To use all functions of this page, please activate cookies in your browser.
With an accout for my.bionity.com you can always see everything at a glance – and you can configure your own website and individual newsletter.
- My watch list
- My saved searches
- My saved topics
- My newsletter
In organic chemistry, a hexose is a monosaccharide with six carbon atoms having the chemical formula C6H12O6. Hexoses are classified by functional group, with aldohexoses having an aldehyde at position 1, and ketohexoses having a ketone at position 2.
The aldohexoses have four chiral centres for a total of 16 possible aldohexose stereoisomers (24). The D/L configuration is based on the orientation of the hydroxyl at position 5, and does not refer to the direction of optical activity. The eight D-aldohexoses are:
CH=O CH=O CH=O CH=O | | | | HC-OH HO-CH HC-OH HO-CH | | | | HC-OH HC-OH HO-CH HO-CH | | | | HC-OH HC-OH HC-OH HC-OH | | | | HC-OH HC-OH HC-OH HC-OH | | | | CH2OH CH2OH CH2OH CH2OH D-Allose D-Altrose D-Glucose D-Mannose
CH=O CH=O CH=O CH=O | | | | HC-OH HO-CH HC-OH HO-CH | | | | HC-OH HC-OH HO-CH HO-CH | | | | HO-CH HO-CH HO-CH HO-CH | | | | HC-OH HC-OH HC-OH HC-OH | | | | CH2OH CH2OH CH2OH CH2OH D-Gulose D-Idose D-Galactose D-Talose
A mnemonic (attributed to Louis Fieser) often employed to remember the eight aldohexoses is "all altruists gladly make gum in gallon tanks".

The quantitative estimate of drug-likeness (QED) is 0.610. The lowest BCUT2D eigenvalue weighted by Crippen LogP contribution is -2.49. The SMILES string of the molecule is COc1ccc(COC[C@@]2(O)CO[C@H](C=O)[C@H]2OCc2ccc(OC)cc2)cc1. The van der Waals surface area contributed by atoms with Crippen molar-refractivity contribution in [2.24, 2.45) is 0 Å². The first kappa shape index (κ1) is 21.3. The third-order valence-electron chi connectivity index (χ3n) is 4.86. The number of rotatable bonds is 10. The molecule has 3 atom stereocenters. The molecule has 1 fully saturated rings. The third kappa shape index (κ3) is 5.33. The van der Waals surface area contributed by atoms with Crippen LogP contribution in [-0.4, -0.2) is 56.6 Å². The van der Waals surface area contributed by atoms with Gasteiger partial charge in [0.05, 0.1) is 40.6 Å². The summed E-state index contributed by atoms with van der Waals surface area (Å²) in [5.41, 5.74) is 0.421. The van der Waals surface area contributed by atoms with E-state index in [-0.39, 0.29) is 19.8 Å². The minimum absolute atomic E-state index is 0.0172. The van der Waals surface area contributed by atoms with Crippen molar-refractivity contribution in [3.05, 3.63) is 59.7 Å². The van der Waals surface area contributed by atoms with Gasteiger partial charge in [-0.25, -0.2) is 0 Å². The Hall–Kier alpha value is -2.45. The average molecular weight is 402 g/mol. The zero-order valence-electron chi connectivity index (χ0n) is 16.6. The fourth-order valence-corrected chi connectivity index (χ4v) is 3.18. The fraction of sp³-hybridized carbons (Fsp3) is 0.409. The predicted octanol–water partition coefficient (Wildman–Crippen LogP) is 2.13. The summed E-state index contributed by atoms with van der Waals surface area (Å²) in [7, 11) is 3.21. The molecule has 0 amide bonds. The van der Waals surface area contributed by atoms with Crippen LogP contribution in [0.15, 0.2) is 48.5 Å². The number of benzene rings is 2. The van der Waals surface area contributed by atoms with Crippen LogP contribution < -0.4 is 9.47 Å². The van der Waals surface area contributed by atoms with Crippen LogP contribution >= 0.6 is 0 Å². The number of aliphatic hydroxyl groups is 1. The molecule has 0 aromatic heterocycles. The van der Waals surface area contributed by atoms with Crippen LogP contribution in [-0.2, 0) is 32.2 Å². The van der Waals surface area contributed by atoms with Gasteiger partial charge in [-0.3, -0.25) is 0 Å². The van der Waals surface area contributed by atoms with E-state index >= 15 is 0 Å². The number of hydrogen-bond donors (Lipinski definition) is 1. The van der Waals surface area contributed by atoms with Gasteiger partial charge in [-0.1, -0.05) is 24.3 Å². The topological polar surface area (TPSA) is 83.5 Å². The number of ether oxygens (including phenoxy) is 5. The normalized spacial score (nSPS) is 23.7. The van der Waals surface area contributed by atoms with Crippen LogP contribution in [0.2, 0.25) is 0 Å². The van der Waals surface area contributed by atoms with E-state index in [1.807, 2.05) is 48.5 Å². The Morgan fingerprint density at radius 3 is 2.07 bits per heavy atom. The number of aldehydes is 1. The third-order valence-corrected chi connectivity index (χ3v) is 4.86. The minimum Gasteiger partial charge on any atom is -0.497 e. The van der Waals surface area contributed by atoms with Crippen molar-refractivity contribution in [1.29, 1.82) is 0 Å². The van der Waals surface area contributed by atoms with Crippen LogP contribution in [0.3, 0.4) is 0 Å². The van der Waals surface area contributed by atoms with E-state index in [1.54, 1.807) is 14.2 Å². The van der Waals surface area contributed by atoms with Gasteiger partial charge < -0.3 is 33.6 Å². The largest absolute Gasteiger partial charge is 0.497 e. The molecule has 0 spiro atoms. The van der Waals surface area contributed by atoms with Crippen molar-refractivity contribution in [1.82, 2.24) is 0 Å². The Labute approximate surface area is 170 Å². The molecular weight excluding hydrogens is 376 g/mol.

It has been known since 1926 that 6-carbon aldose sugars form cyclic hemiacetals. The diagram below shows the hemiacetal forms for D-glucose and D-mannose.
The numbered carbons in the open chain forms correspond to the same numbered carbons in the hemiacetal forms. The formation of the hemiacetal causes carbon number 1, which is symmetric in the open chain form, to become asymetric in the cyclic version. This means that both glucose and mannose (as well as all the other aldohexoses) each have two cyclic forms. In solution both of these exist in equilibrium with the open-chain form. The open-chain form, however, does not crystallize. Hence the two cyclic forms become separable when they are crystallized. For example, D-glucose forms an alpha crystal that has specific rotation of +112° and melting point of 146 °C, as well as a beta crystal that has specific rotation of +19° and melting point of 150 °C.
The ketohexoses have 3 chiral centres and therefore eight possible stereoisomers (23). Of these, only the four D-isomers are known to occur naturally:
CH2OH CH2OH CH2OH CH2OH | | | | C=O C=O C=O C=O | | | | HC-OH HO-CH HC-OH HO-CH | | | | HC-OH HC-OH HO-CH HO-CH | | | | HC-OH HC-OH HC-OH HC-OH | | | | CH2OH CH2OH CH2OH CH2OH D-psicose D-fructose D-sorbose D-tagatose
The aldehyde and ketone functional groups in these carbohydrates react with neighbouring hydroxyl functional groups to form intramolecular hemiacetals or hemiketals, respectively. The resulting ring structure is related to pyran, and is termed a pyranose. The ring spontaneously opens and closes, allowing rotation to occur about the bond between the carbonyl group and the neighbouring carbon atom, yielding two distinct configurations (α and β). This process is termed mutarotation. Hexose sugars can form dihexose sugars with a condensation reaction to form a 1,6-glycosidic bond.
It is a weak acid and a weak electrolyte.
|This article is licensed under the GNU Free Documentation License. It uses material from the Wikipedia article "Hexose". A list of authors is available in Wikipedia.|